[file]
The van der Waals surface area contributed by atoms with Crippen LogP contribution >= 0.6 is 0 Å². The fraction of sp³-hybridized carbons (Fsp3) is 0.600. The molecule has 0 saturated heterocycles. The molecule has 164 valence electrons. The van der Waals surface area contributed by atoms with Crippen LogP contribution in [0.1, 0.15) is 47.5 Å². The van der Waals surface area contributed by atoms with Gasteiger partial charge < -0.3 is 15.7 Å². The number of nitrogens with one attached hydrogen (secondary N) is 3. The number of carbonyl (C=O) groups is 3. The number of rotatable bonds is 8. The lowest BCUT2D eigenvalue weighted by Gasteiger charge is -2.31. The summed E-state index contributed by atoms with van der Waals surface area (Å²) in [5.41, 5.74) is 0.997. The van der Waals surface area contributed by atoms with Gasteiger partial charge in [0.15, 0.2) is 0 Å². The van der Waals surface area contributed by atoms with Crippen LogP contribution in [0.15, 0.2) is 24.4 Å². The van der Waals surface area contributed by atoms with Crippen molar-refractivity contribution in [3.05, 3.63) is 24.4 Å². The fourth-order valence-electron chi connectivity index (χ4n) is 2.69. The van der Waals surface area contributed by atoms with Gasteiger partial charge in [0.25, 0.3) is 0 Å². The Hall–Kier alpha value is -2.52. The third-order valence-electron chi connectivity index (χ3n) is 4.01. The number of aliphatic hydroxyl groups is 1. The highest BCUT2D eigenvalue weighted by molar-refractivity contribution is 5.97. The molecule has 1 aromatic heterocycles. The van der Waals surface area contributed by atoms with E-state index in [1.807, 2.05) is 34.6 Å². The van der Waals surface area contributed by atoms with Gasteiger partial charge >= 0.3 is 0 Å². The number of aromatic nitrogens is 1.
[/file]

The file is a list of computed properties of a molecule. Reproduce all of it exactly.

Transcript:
The van der Waals surface area contributed by atoms with Crippen LogP contribution >= 0.6 is 0 Å². The fraction of sp³-hybridized carbons (Fsp3) is 0.600. The molecule has 0 saturated heterocycles. The molecule has 164 valence electrons. The van der Waals surface area contributed by atoms with Crippen LogP contribution in [0.1, 0.15) is 47.5 Å². The van der Waals surface area contributed by atoms with Gasteiger partial charge < -0.3 is 15.7 Å². The number of nitrogens with one attached hydrogen (secondary N) is 3. The number of carbonyl (C=O) groups is 3. The number of rotatable bonds is 8. The lowest BCUT2D eigenvalue weighted by Gasteiger charge is -2.31. The summed E-state index contributed by atoms with van der Waals surface area (Å²) in [5.41, 5.74) is 0.997. The van der Waals surface area contributed by atoms with Gasteiger partial charge in [0.15, 0.2) is 0 Å². The van der Waals surface area contributed by atoms with Crippen LogP contribution in [0.15, 0.2) is 24.4 Å². The van der Waals surface area contributed by atoms with Crippen molar-refractivity contribution in [3.05, 3.63) is 24.4 Å². The fourth-order valence-electron chi connectivity index (χ4n) is 2.69. The van der Waals surface area contributed by atoms with Gasteiger partial charge in [0.25, 0.3) is 0 Å². The Hall–Kier alpha value is -2.52. The third-order valence-electron chi connectivity index (χ3n) is 4.01. The number of aliphatic hydroxyl groups is 1. The highest BCUT2D eigenvalue weighted by molar-refractivity contribution is 5.97. The molecule has 1 aromatic heterocycles. The van der Waals surface area contributed by atoms with E-state index in [1.807, 2.05) is 34.6 Å². The van der Waals surface area contributed by atoms with Gasteiger partial charge >= 0.3 is 0 Å². The number of aromatic nitrogens is 1.